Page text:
I few months back I posted lauding literary criticism, propounded specifically by Old Testament scholar Robert Alter. Those posts might have given the impression that literary criticism is faultless, perhaps even the silver bullet for interpreting biblical narratives. But in this post I want to briefly discuss a negative outcome that has arisen from literary criticism, affecting the way that we view and interpret the four Gospels.
Literary criticism avoids many of the problems resulting from the historical critical approach to the Gospels. As James argues in a post on the pitfalls of literary criticism: the text is viewed as a whole, not an overly edited stitch work of traditions and sources; and the narrative is brought into focus reducing the emphasis on mirror reading. Mark Allan Powell contrasts historical and literary criticism with the very helpful metaphor of a window and a mirror. Powell notes that historical criticism treated texts like windows, things that the author might peer through to learn (and imagine) about another space or time. Literary criticism, on the other hand, acts as a mirror, drawing our attention to the text itself, as insights are discovered in the interaction between reader and text. But this does not mean it is without its own problematic assumptions and aftereffects.
The negative outcome that I want to address is ironically not too dissimilar from overreaching consequences of historical criticism, which made Scripture the means to historical conjecture and reconstruction. I am referring to the advent of what we call the “Matthean Jesus” or the “Lukan Jesus.” As adjectives indicating which Gospels we are referring to these are helpful markers, but the danger inherent to this language is the advent of four Jesuses. So, as it was with historical criticism, our attention is drawn to what lies beyond the window. Furthermore we are duped, by the stress on four single Gospels, into losing sight of the single historical Jesus. Our aim in studying the Gospels is not to discern the “Markan Jesus” from the “Johannine Jesus;” it is to encounter the Lord Jesus Christ, the one mediator between God and men. An overzealous literary critical approach to the Gospel narratives can result in the conjecture embodied in historical criticism.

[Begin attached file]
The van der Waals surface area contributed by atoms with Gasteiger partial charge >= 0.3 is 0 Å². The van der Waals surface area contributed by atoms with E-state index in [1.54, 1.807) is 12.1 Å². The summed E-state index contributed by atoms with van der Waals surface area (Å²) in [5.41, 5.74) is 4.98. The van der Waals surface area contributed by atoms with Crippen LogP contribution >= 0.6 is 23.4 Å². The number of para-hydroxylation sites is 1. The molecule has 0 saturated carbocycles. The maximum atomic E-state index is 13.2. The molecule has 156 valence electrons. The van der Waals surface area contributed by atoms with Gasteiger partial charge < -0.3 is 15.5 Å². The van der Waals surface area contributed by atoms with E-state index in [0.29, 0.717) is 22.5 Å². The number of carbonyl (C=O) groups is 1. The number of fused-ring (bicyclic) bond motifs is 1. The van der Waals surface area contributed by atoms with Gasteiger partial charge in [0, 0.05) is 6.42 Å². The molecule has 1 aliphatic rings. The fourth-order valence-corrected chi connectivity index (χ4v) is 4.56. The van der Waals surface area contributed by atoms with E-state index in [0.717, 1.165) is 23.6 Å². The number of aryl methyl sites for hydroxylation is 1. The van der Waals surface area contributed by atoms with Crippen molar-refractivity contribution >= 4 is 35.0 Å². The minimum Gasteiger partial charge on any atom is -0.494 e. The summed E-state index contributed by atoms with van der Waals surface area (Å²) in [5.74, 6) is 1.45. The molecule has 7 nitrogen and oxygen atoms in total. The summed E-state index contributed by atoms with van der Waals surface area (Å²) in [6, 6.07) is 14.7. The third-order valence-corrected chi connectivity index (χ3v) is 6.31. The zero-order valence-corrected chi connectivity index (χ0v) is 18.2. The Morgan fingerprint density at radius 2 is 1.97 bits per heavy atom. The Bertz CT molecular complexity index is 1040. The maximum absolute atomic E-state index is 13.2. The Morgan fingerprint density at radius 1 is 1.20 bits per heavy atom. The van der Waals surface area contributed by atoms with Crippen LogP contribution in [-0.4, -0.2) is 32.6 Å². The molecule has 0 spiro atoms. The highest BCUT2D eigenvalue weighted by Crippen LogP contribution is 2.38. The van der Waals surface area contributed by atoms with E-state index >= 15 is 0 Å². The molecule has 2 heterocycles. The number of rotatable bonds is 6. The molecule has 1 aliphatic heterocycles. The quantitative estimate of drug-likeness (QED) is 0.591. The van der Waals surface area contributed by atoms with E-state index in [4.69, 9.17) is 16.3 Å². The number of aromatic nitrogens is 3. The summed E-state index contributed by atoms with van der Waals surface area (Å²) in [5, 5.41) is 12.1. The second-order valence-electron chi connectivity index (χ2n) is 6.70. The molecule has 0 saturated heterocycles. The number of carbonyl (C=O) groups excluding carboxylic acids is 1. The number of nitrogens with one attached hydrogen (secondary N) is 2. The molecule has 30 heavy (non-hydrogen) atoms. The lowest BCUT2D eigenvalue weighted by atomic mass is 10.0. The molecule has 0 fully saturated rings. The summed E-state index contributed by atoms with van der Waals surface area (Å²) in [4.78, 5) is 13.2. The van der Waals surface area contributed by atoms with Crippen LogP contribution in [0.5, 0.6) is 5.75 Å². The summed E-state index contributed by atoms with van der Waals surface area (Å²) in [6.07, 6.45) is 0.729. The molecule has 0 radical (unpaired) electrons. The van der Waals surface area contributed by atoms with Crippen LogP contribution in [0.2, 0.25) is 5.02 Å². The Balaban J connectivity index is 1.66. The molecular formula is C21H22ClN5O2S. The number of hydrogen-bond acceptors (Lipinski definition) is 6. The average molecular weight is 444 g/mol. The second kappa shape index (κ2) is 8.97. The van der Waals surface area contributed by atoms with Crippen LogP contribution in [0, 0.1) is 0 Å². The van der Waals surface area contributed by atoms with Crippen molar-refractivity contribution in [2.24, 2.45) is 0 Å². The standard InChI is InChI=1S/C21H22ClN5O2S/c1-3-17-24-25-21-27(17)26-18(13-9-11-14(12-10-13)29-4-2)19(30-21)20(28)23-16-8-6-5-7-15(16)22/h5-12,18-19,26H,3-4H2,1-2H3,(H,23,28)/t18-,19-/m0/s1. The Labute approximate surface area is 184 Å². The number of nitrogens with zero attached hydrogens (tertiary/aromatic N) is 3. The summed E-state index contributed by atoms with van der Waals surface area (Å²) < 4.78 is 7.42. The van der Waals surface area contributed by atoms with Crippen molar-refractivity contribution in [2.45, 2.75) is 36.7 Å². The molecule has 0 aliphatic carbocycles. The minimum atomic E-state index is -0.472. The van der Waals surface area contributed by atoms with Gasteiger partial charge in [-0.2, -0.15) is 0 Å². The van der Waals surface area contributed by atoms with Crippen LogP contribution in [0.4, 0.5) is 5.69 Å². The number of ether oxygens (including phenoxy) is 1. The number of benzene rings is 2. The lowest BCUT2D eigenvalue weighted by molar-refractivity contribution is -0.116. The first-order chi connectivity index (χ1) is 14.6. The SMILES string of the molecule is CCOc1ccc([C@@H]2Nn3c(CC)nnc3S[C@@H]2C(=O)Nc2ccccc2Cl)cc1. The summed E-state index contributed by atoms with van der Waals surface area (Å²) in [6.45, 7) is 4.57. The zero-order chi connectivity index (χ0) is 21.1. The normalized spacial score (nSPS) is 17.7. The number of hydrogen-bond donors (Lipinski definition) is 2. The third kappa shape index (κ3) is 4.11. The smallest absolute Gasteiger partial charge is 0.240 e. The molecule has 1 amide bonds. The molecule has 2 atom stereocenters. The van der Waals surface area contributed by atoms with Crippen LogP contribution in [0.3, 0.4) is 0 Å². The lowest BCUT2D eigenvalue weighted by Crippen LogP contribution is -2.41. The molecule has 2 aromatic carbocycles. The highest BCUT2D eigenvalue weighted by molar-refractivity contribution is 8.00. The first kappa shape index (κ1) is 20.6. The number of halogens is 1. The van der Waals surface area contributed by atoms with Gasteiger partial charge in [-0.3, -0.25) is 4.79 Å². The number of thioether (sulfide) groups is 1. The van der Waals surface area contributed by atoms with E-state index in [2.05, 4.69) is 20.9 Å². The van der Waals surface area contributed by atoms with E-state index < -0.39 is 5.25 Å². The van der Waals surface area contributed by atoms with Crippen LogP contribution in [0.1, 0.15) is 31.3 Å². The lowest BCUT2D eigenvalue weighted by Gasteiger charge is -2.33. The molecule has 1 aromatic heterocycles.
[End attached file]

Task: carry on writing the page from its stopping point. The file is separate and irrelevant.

I have no interest in denying the many distinctions between the four Gospels, especially when one contrasts the Synoptics with the John’s Gospel. As T.D. Alexander says in his short book Discovering Jesus (p14), we must seek to understand why Jesus’ earliest followers embraced four accounts of his life and also appreciate the unique contribution each Gospel makes to offer us a rich picture of who he is. In another succinct work, The Message of the Cross, Derek Tidball offers a memorable and helpful illustration. Asking us to imagine the four Gospel writers as witnesses to the a scene being played out in a public square, he writes, “[They] throw open the windows, one on each side of the square, and describe what they see. Their reports have plenty in common, but each records what he sees as he views it from his own angle…No doubt each is alert to those aspects of the scene that fit his own interests and strike him as particularly relevant to the audiences for whom he writes” (p118). There are undoubtedly four peculiar Gospels, yet one unique Lord.
C.H. Dodd, who held a very liberal view of Scripture, argued convincingly in The Founder of Christianity for such a single, historical Jesus: “This whole body of sayings, handed down through different channels, has [the] unmistakable stamp [of a single mind].” For Dodd the differences across the four portraits in no way steered the reader away from the sane immense person pictured in each. We would do well to follow in his studied conclusion, along with others’ careful consideration, of the four Gospels’ life in the early church, that looks into the mirror before trying to look through them.